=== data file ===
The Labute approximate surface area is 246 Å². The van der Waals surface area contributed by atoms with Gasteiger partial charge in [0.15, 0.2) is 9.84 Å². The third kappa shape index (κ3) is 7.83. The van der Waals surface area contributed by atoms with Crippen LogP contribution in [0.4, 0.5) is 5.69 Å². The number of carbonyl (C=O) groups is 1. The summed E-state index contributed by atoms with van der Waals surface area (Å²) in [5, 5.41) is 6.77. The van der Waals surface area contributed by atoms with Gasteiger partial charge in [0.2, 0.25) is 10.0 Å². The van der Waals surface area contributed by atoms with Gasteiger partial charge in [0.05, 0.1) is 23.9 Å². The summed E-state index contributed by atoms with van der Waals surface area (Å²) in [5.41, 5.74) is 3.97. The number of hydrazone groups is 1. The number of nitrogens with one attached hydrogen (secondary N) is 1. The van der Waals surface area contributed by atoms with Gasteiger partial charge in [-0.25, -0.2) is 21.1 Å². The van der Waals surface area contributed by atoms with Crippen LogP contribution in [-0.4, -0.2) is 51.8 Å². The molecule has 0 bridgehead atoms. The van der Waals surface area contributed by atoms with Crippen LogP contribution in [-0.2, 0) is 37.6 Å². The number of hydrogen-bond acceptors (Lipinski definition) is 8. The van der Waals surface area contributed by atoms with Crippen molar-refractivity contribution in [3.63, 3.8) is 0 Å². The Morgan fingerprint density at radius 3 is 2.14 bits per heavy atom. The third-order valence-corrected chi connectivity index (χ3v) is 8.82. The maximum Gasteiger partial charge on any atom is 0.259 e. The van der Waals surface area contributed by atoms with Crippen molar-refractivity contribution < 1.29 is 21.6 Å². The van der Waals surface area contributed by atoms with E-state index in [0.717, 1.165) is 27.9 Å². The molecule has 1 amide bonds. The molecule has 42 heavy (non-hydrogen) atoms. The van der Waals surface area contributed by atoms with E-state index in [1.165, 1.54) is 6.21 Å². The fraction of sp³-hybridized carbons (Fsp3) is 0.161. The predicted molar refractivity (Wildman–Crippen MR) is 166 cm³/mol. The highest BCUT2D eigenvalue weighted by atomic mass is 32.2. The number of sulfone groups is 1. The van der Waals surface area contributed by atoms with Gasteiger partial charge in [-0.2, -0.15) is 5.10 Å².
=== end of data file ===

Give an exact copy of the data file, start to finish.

The Labute approximate surface area is 246 Å². The van der Waals surface area contributed by atoms with Gasteiger partial charge in [0.15, 0.2) is 9.84 Å². The third kappa shape index (κ3) is 7.83. The van der Waals surface area contributed by atoms with Crippen LogP contribution in [0.4, 0.5) is 5.69 Å². The number of carbonyl (C=O) groups is 1. The summed E-state index contributed by atoms with van der Waals surface area (Å²) in [5, 5.41) is 6.77. The van der Waals surface area contributed by atoms with Gasteiger partial charge in [0.2, 0.25) is 10.0 Å². The van der Waals surface area contributed by atoms with Gasteiger partial charge in [0.05, 0.1) is 23.9 Å². The summed E-state index contributed by atoms with van der Waals surface area (Å²) in [5.41, 5.74) is 3.97. The number of hydrazone groups is 1. The number of nitrogens with one attached hydrogen (secondary N) is 1. The van der Waals surface area contributed by atoms with Gasteiger partial charge in [-0.25, -0.2) is 21.1 Å². The van der Waals surface area contributed by atoms with Crippen LogP contribution in [-0.4, -0.2) is 51.8 Å². The molecule has 0 bridgehead atoms. The van der Waals surface area contributed by atoms with Crippen LogP contribution in [-0.2, 0) is 37.6 Å². The number of hydrogen-bond acceptors (Lipinski definition) is 8. The van der Waals surface area contributed by atoms with Crippen molar-refractivity contribution in [3.63, 3.8) is 0 Å². The Morgan fingerprint density at radius 3 is 2.14 bits per heavy atom. The third-order valence-corrected chi connectivity index (χ3v) is 8.82. The maximum Gasteiger partial charge on any atom is 0.259 e. The van der Waals surface area contributed by atoms with Crippen molar-refractivity contribution < 1.29 is 21.6 Å². The van der Waals surface area contributed by atoms with E-state index in [0.717, 1.165) is 27.9 Å². The molecule has 1 amide bonds. The molecule has 42 heavy (non-hydrogen) atoms. The van der Waals surface area contributed by atoms with E-state index in [1.165, 1.54) is 6.21 Å². The fraction of sp³-hybridized carbons (Fsp3) is 0.161. The predicted molar refractivity (Wildman–Crippen MR) is 166 cm³/mol. The highest BCUT2D eigenvalue weighted by atomic mass is 32.2. The number of sulfone groups is 1. The van der Waals surface area contributed by atoms with Gasteiger partial charge in [-0.2, -0.15) is 5.10 Å².